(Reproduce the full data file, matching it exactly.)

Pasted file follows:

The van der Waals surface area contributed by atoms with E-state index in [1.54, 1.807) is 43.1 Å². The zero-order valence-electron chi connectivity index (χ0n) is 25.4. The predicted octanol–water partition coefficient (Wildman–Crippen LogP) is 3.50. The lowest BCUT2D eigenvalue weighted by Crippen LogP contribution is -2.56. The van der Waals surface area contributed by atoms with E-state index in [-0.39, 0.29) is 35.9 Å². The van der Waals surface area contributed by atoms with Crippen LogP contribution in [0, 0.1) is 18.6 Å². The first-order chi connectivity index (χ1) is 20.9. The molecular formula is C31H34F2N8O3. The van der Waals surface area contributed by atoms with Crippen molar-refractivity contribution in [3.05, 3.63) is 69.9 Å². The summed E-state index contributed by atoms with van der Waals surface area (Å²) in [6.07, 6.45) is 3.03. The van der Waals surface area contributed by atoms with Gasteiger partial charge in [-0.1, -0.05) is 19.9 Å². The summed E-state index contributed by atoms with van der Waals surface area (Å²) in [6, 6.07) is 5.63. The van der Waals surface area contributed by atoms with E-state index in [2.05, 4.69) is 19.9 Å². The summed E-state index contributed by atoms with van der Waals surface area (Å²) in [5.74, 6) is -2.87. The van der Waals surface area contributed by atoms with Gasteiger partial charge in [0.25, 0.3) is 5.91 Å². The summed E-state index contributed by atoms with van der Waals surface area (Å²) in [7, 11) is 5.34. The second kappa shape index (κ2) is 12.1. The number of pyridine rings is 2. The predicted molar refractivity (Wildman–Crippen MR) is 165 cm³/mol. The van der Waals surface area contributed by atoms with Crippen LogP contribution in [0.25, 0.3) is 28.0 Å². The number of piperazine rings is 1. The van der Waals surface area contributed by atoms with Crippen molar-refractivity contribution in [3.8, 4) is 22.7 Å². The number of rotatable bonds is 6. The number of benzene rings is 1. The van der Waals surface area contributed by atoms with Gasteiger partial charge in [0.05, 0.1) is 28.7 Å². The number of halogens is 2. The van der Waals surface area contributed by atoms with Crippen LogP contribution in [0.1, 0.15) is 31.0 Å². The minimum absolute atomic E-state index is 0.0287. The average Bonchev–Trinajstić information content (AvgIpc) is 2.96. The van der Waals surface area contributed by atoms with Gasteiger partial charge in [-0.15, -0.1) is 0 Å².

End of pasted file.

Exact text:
The van der Waals surface area contributed by atoms with E-state index in [1.54, 1.807) is 43.1 Å². The zero-order valence-electron chi connectivity index (χ0n) is 25.4. The predicted octanol–water partition coefficient (Wildman–Crippen LogP) is 3.50. The lowest BCUT2D eigenvalue weighted by Crippen LogP contribution is -2.56. The van der Waals surface area contributed by atoms with E-state index in [-0.39, 0.29) is 35.9 Å². The van der Waals surface area contributed by atoms with Crippen LogP contribution in [0, 0.1) is 18.6 Å². The first-order chi connectivity index (χ1) is 20.9. The molecular formula is C31H34F2N8O3. The van der Waals surface area contributed by atoms with Crippen molar-refractivity contribution in [3.05, 3.63) is 69.9 Å². The summed E-state index contributed by atoms with van der Waals surface area (Å²) in [6.07, 6.45) is 3.03. The van der Waals surface area contributed by atoms with Gasteiger partial charge in [-0.1, -0.05) is 19.9 Å². The summed E-state index contributed by atoms with van der Waals surface area (Å²) in [6, 6.07) is 5.63. The van der Waals surface area contributed by atoms with E-state index in [2.05, 4.69) is 19.9 Å². The summed E-state index contributed by atoms with van der Waals surface area (Å²) in [5.74, 6) is -2.87. The van der Waals surface area contributed by atoms with Gasteiger partial charge in [0.25, 0.3) is 5.91 Å². The summed E-state index contributed by atoms with van der Waals surface area (Å²) in [7, 11) is 5.34. The second kappa shape index (κ2) is 12.1. The number of pyridine rings is 2. The predicted molar refractivity (Wildman–Crippen MR) is 165 cm³/mol. The van der Waals surface area contributed by atoms with Crippen LogP contribution in [0.25, 0.3) is 28.0 Å². The number of piperazine rings is 1. The van der Waals surface area contributed by atoms with Crippen molar-refractivity contribution in [3.8, 4) is 22.7 Å². The number of rotatable bonds is 6. The number of benzene rings is 1. The van der Waals surface area contributed by atoms with Gasteiger partial charge in [0.05, 0.1) is 28.7 Å². The number of halogens is 2. The van der Waals surface area contributed by atoms with Crippen LogP contribution in [0.1, 0.15) is 31.0 Å². The minimum absolute atomic E-state index is 0.0287. The average Bonchev–Trinajstić information content (AvgIpc) is 2.96. The van der Waals surface area contributed by atoms with Gasteiger partial charge in [-0.15, -0.1) is 0 Å².